Nonphysiologic Visual Loss

Nonphysiologic Visual Loss

Patients may present with complaints that mimic organic disease but are factitious. The diagnosis requires demonstrating normal or better than stated visual function. Furthermore, it is important to perform the relevant investigations to exclude serious organic diseases. Several diseases are often misdiagnosed as nonphysiologic and should be kept in mind when considering this diagnosis, including

• early cone dystrophy or Stargardt’s disease

• bilateral occipital lobe infarcts

• pituitary tumors

• keratoconus

• retinitis pigmentosa, especially sine pigmento

• cancer-associated retinopathy/melanomaassociated retinopathy

The most frequently encountered forms of these disorders involve the afferent visual system and consist of the following:

• No vision (one or both eyes)

• Decreased vision (one or both eyes)

• Visual field loss (one or both eyes)


No vision is often the easiest to detect. The examiner has to prove that any vision exists in the purported blind eye(s). This can be accomplished by one of several methods.

• Mobility testing: Watch the patient enter the room and perform manual tasks. Patients with nonphysiologic visual loss often claim to be unable to perform any tasks of mobility but can navigate around obstacles placed in their path.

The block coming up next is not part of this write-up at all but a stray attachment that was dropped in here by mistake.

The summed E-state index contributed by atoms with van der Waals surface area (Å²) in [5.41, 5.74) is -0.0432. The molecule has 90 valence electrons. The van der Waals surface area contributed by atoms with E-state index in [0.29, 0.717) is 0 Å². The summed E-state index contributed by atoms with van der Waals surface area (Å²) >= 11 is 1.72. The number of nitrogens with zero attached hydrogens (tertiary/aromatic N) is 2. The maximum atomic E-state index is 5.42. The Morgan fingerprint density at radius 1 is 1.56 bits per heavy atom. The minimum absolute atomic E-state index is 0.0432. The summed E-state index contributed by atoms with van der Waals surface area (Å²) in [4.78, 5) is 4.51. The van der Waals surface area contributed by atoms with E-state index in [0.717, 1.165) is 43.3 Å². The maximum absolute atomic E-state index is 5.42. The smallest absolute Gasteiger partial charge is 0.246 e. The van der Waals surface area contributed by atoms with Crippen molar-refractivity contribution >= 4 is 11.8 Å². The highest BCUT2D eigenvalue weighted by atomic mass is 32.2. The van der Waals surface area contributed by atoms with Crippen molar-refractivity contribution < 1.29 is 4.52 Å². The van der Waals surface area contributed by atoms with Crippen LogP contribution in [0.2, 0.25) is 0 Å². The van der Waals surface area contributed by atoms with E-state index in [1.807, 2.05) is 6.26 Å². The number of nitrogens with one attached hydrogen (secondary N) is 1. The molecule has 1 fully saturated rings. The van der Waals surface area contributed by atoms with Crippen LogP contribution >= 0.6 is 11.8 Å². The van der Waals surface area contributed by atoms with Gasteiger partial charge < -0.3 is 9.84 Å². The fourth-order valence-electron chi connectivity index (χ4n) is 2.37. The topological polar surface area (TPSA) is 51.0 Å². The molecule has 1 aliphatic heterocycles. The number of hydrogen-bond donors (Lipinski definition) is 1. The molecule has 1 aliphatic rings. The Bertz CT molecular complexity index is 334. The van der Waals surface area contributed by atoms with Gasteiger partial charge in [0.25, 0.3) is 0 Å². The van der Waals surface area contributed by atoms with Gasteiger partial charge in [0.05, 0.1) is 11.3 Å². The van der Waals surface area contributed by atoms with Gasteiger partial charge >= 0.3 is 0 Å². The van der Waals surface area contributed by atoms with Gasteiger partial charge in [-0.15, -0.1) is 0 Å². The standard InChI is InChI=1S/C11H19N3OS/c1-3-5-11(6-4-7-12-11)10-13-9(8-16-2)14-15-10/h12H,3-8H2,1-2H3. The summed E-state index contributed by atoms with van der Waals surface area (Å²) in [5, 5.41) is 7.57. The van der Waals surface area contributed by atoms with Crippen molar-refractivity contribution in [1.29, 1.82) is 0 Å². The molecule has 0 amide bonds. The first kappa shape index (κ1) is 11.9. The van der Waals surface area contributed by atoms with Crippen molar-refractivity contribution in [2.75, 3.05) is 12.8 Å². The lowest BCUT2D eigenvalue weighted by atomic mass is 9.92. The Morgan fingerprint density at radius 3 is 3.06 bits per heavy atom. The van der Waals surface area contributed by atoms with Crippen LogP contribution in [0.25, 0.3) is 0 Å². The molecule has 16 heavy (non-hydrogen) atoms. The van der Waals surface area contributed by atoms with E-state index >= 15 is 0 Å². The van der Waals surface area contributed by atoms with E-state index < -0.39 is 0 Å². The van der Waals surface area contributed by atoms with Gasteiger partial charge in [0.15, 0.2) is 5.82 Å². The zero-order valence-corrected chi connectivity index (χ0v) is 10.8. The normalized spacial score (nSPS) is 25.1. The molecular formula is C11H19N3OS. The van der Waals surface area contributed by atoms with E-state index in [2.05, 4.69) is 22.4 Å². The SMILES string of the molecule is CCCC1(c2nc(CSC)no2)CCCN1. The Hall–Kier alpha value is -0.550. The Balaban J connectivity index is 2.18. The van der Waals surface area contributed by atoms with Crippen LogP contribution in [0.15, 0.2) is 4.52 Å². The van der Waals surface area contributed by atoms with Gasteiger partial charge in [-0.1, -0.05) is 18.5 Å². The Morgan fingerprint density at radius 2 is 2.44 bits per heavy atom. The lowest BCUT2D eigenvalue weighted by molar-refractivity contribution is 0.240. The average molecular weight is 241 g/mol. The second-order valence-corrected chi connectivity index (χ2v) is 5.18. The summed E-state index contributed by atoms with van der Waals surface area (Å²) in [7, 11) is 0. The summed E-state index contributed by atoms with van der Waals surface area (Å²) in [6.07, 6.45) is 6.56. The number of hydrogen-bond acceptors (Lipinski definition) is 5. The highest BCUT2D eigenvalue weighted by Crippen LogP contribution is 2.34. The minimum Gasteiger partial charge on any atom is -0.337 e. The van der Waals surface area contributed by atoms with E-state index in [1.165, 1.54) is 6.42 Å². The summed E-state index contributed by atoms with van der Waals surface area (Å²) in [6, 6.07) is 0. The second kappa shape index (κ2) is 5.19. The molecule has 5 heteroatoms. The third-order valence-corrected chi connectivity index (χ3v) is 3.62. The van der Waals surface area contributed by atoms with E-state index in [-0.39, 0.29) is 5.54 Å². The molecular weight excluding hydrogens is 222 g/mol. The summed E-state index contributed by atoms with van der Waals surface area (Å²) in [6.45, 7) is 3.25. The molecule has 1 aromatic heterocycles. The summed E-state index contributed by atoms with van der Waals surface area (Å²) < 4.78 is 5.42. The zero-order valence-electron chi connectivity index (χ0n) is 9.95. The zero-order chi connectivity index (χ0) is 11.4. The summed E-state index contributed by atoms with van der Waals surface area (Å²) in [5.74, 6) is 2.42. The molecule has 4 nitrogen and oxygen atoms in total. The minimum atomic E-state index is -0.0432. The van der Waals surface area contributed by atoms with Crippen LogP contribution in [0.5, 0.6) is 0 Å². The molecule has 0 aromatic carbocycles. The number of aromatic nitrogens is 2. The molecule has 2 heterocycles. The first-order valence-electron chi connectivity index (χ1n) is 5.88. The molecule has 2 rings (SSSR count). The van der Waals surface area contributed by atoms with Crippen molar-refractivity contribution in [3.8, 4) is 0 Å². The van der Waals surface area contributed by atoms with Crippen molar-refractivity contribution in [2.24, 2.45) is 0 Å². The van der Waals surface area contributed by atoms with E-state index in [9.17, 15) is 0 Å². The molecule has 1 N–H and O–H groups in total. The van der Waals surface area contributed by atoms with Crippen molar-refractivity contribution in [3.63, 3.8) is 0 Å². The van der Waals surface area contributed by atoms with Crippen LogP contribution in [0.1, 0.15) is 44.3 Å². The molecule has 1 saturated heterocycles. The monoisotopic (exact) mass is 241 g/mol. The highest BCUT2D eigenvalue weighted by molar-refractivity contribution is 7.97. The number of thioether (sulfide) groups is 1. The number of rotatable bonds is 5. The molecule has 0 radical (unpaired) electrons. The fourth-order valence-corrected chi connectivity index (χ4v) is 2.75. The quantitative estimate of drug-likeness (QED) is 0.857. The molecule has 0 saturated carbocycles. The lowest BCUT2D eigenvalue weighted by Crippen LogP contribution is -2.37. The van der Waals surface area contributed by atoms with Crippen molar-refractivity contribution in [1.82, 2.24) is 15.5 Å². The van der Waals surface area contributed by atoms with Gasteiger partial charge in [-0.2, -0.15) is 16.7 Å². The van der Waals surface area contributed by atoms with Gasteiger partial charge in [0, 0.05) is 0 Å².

• Functional tests: A blind person will be able to sign his or her name without difficulty. A patient with feigned visual loss may claim to have difficulty doing this.

• Outstretch arm-to-nose test: A blind person will be able to easily touch their nose after the arm has been extended; whereas a person with feigned visual loss, not realizing this is a proprioceptive and not a visual test, may miss his or her nose completely.

• Threat: A sudden threatening movement toward the patient’s face that causes him or her to react appropriately proves the existence of vision.

• Mirror test: Hold a mirror up to the blind eye(s) and ask the patient to concentrate on focusing straight ahead. Then, tilt the mirror horizontally and vertically. The more the patient tries to steady the eye, the more it will move in concert with the mirror tilt.

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Jul 14, 2016 | Posted by in OPHTHALMOLOGY | Comments Off on Nonphysiologic Visual Loss

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